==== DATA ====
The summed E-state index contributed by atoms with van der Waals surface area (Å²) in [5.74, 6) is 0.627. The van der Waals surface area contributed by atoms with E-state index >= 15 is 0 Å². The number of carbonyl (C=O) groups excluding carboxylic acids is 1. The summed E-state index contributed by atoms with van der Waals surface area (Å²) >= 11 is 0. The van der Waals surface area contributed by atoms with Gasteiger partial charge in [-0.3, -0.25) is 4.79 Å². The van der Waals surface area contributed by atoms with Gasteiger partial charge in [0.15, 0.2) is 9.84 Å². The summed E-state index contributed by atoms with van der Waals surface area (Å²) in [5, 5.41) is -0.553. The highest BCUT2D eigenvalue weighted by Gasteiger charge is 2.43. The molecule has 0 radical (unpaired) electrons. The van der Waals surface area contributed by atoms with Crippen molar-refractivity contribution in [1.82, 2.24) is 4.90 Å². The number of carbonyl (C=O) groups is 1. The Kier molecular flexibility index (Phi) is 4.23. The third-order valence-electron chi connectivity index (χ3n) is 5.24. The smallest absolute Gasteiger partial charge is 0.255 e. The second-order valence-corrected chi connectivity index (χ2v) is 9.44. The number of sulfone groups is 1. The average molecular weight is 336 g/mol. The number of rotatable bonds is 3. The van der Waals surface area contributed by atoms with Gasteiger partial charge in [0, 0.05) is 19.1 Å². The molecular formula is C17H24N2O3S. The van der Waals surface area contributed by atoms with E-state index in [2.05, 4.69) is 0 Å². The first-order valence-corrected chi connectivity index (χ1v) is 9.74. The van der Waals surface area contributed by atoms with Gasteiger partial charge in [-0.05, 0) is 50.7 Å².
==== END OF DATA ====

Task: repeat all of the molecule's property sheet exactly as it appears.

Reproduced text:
The summed E-state index contributed by atoms with van der Waals surface area (Å²) in [5.74, 6) is 0.627. The van der Waals surface area contributed by atoms with E-state index >= 15 is 0 Å². The number of carbonyl (C=O) groups excluding carboxylic acids is 1. The summed E-state index contributed by atoms with van der Waals surface area (Å²) >= 11 is 0. The van der Waals surface area contributed by atoms with Gasteiger partial charge in [-0.3, -0.25) is 4.79 Å². The van der Waals surface area contributed by atoms with Gasteiger partial charge in [0.15, 0.2) is 9.84 Å². The summed E-state index contributed by atoms with van der Waals surface area (Å²) in [5, 5.41) is -0.553. The highest BCUT2D eigenvalue weighted by Gasteiger charge is 2.43. The molecule has 0 radical (unpaired) electrons. The van der Waals surface area contributed by atoms with Crippen molar-refractivity contribution in [1.82, 2.24) is 4.90 Å². The number of carbonyl (C=O) groups is 1. The Kier molecular flexibility index (Phi) is 4.23. The third-order valence-electron chi connectivity index (χ3n) is 5.24. The smallest absolute Gasteiger partial charge is 0.255 e. The second-order valence-corrected chi connectivity index (χ2v) is 9.44. The number of sulfone groups is 1. The average molecular weight is 336 g/mol. The number of rotatable bonds is 3. The van der Waals surface area contributed by atoms with Gasteiger partial charge in [0, 0.05) is 19.1 Å². The molecular formula is C17H24N2O3S. The van der Waals surface area contributed by atoms with E-state index in [2.05, 4.69) is 0 Å². The first-order valence-corrected chi connectivity index (χ1v) is 9.74. The van der Waals surface area contributed by atoms with Gasteiger partial charge in [-0.05, 0) is 50.7 Å².